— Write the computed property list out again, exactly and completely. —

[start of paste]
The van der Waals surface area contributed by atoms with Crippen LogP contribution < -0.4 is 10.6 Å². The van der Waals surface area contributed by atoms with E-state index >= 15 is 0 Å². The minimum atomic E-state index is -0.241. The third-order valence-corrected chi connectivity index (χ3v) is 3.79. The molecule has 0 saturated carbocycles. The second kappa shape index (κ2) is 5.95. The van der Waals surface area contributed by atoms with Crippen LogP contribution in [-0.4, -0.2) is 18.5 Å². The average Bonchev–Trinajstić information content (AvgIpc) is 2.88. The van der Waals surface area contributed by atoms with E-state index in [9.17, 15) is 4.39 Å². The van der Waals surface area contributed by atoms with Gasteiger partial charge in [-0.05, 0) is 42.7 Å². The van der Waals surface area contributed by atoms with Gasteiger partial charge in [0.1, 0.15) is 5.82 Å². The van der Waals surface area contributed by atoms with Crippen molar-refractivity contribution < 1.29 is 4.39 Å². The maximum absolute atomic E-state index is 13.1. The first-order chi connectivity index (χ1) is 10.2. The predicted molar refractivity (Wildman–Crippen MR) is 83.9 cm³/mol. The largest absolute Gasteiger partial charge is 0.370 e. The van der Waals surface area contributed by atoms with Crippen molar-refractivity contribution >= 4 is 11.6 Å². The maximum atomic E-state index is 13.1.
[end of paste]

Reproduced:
The van der Waals surface area contributed by atoms with Crippen LogP contribution < -0.4 is 10.6 Å². The van der Waals surface area contributed by atoms with E-state index >= 15 is 0 Å². The minimum atomic E-state index is -0.241. The third-order valence-corrected chi connectivity index (χ3v) is 3.79. The molecule has 0 saturated carbocycles. The second kappa shape index (κ2) is 5.95. The van der Waals surface area contributed by atoms with Crippen LogP contribution in [-0.4, -0.2) is 18.5 Å². The average Bonchev–Trinajstić information content (AvgIpc) is 2.88. The van der Waals surface area contributed by atoms with E-state index in [9.17, 15) is 4.39 Å². The van der Waals surface area contributed by atoms with Gasteiger partial charge in [-0.05, 0) is 42.7 Å². The van der Waals surface area contributed by atoms with Gasteiger partial charge in [0.1, 0.15) is 5.82 Å². The van der Waals surface area contributed by atoms with Crippen molar-refractivity contribution < 1.29 is 4.39 Å². The maximum absolute atomic E-state index is 13.1. The first-order chi connectivity index (χ1) is 10.2. The predicted molar refractivity (Wildman–Crippen MR) is 83.9 cm³/mol. The largest absolute Gasteiger partial charge is 0.370 e. The van der Waals surface area contributed by atoms with Crippen molar-refractivity contribution >= 4 is 11.6 Å². The maximum atomic E-state index is 13.1.